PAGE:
The Resistance is a Mafia/Werewolf variant. If you're not familiar with that game, it's a party game of asymmetric information. Using the werewolf metaphor, slightly less than half the players are werewolves, and the majority are villagers; werewolves know who the other werewolves are, but villagers don't. Each "night," villagers close their eyes, werewolves open them and silently agree on what villager to kill; they close their eyes again, the gamemaster announces that it's "day," and says which villager died in the night. The villagers then vote on whom to lynch. If the last person alive is a werewolf, the werewolves win, and if all werewolves are killed, the villagers win.
In The Resistance, "Imperial spies" know each other, but other players (Rebels) don't know who the spies are. You create a set of "plans," one or two fewer than the number of Resistance players; each set consists of one red and one black card, placed face down and shuffled so that no one knows which card is which color. One player is chosen as Resistance Leader; he proposes an allocation of plans, that is, what players should receive a set of plans this round. Players vote on the allocation, and if defeated, the Leadership passes to the next player to propose an allocation. Once an allocation is determined, players receive plans, and each player plays one card -- either red or black -- face-down to the action pile. The action pile is shuffled, then turned over. If all cards are red, the "plans worked," but if any single one is black, the "plans were foiled" by the Empire. Each side has "three bases;" in the first case, the Empire loses a base, and in the latter, the Resistance does. Lose all three, and your side loses.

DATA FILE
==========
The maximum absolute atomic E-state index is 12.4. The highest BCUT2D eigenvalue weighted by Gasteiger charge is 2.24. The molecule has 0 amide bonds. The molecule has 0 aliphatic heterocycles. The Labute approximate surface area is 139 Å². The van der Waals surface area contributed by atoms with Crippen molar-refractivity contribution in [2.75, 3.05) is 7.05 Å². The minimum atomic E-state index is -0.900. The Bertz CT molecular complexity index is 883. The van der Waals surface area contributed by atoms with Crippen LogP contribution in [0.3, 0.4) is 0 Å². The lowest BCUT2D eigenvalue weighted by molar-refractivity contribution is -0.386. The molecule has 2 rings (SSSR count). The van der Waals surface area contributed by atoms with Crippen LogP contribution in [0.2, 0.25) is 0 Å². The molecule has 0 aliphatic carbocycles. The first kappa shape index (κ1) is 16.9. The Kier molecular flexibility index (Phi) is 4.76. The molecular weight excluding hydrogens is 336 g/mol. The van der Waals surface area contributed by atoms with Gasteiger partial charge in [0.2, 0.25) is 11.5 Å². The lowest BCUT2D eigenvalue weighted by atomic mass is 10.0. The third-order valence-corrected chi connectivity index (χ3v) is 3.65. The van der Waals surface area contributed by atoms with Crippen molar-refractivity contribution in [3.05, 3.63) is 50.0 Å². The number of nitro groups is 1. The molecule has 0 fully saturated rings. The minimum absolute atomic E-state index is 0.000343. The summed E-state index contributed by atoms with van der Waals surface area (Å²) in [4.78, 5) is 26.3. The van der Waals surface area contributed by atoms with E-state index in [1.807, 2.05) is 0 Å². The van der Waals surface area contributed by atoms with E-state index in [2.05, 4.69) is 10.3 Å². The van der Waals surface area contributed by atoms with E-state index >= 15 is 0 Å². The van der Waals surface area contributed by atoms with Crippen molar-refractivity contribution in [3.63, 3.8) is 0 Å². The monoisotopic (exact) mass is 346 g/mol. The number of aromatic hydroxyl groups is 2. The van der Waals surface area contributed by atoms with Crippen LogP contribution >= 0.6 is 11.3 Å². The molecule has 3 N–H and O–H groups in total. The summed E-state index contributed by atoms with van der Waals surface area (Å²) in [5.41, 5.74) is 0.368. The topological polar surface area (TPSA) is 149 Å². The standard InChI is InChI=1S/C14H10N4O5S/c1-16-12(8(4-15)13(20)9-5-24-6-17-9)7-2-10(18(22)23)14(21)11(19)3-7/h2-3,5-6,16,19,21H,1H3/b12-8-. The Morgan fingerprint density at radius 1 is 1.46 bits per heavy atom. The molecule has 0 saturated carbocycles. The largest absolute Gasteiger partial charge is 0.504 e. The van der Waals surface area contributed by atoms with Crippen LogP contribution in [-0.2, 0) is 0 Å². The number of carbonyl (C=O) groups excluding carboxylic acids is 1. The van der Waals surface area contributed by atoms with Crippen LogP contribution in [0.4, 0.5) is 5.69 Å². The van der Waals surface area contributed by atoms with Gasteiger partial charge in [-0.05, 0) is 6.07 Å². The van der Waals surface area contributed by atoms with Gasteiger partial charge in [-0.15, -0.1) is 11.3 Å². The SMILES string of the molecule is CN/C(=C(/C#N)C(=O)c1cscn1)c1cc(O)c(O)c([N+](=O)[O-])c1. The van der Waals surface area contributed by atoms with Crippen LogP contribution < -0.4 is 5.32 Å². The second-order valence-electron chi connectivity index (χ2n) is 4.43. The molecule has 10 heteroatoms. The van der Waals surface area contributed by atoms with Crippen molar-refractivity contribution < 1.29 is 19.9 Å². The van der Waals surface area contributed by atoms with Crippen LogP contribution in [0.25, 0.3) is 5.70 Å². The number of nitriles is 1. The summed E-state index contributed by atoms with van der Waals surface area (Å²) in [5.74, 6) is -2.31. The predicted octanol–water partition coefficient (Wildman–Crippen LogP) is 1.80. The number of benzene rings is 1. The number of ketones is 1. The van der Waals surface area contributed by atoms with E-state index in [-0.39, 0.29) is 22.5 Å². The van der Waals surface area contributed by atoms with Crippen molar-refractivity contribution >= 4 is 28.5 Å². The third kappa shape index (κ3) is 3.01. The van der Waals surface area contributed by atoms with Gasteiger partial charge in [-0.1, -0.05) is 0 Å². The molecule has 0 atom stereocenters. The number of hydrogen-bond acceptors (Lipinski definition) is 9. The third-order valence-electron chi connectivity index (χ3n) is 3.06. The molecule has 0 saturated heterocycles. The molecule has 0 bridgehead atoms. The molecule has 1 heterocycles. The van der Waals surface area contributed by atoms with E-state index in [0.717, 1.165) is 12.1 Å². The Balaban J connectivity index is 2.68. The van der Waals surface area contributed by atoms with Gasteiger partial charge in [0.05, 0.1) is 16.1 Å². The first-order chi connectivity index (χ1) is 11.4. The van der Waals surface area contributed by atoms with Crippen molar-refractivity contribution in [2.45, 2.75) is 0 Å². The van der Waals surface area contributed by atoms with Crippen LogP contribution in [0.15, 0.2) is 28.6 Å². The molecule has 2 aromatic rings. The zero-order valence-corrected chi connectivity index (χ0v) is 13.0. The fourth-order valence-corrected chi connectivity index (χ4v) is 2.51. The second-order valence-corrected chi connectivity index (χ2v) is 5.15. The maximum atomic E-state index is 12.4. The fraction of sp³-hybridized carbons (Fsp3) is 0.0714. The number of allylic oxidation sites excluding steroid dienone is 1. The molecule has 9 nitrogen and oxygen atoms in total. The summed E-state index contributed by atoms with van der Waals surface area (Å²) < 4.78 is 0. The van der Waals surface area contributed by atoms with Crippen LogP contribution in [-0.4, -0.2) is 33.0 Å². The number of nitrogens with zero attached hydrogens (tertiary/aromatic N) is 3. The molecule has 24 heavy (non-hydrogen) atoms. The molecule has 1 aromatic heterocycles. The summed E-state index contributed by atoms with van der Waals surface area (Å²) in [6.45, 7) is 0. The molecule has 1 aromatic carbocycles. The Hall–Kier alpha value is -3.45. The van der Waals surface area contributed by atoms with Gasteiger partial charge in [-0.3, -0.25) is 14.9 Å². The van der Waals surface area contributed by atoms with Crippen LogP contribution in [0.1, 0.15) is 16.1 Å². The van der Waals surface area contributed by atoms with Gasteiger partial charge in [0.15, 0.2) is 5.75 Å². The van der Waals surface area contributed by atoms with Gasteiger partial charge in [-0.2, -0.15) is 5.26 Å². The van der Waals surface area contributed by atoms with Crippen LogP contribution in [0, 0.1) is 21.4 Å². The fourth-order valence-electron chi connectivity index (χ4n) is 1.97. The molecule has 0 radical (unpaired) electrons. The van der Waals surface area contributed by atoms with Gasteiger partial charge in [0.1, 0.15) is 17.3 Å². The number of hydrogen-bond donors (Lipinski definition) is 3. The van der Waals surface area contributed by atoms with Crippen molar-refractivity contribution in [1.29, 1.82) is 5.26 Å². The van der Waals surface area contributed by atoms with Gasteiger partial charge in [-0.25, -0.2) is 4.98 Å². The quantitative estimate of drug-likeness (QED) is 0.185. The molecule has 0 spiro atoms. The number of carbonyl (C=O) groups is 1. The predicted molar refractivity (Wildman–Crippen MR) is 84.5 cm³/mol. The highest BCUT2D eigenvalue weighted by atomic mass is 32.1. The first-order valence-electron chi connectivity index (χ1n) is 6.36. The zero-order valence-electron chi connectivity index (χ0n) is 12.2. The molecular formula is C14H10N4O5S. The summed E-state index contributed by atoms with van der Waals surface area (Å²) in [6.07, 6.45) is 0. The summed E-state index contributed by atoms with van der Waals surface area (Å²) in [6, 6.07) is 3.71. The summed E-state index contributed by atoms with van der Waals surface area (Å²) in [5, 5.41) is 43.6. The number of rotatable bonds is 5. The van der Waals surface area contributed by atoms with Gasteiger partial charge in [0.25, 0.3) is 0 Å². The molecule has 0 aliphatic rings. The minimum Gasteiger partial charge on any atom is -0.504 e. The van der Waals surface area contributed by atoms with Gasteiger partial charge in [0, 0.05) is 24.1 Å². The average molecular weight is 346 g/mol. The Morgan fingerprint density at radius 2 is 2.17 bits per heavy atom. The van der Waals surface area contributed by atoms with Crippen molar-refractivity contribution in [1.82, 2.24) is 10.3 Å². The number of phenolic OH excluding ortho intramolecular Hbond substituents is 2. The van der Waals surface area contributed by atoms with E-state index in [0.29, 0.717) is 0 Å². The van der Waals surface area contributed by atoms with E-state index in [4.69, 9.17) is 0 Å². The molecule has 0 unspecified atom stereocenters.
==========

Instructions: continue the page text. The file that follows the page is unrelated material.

Resistance players must always play the red card, while Imperial players have a choice.
Thus, if there are, say, four plans, and one black card comes up, you know at least one of the four players who received cards is a spy. Nobody dies or is eliminated, but over time the Resistance has increasing information on which to judge the trustworthiness of the players. To counteract this, the number of plans is increased at times.
This is, in a way, a definite improvement on the gameplay of Mafia/Werewolf; the basic problem with that game is that the villagers never have any real information to base a judgment on, and consequently the decision about whom to lynch is based pretty much on gut instinct and the feeling that perhaps someone proposing another for lynching is being smarmy and probably therefore a werewolf himself. That's interesting, in that it's a use of interpersonal dynamics as a gameplay element, something not common in games, but the perfect information available to the werewolves means that the villagers have to make only one (or in larger games, two) incorrect decisions in order to lose.
A second arguable flaw is that the "death" dynamic eliminates players; while they can observe the rest of the game if they wish, it's less fun to do that than to play, of course.
The Resistance's "plans" scheme is a definite improvement to the game, since it provides slightly more information to the villagers/Resistance, and therefore a mechanism for influencing perceptions of trustworthiness; and the fact that players are not eliminated is a positive as well.
The drawback, of course, is an added level of complexity; and while the game's complexity is still modest, complexity is never desirable in party games, where the rules must be quickly explained, and where half the players may be drunk.
Still, it's an interesting variant on a proven model.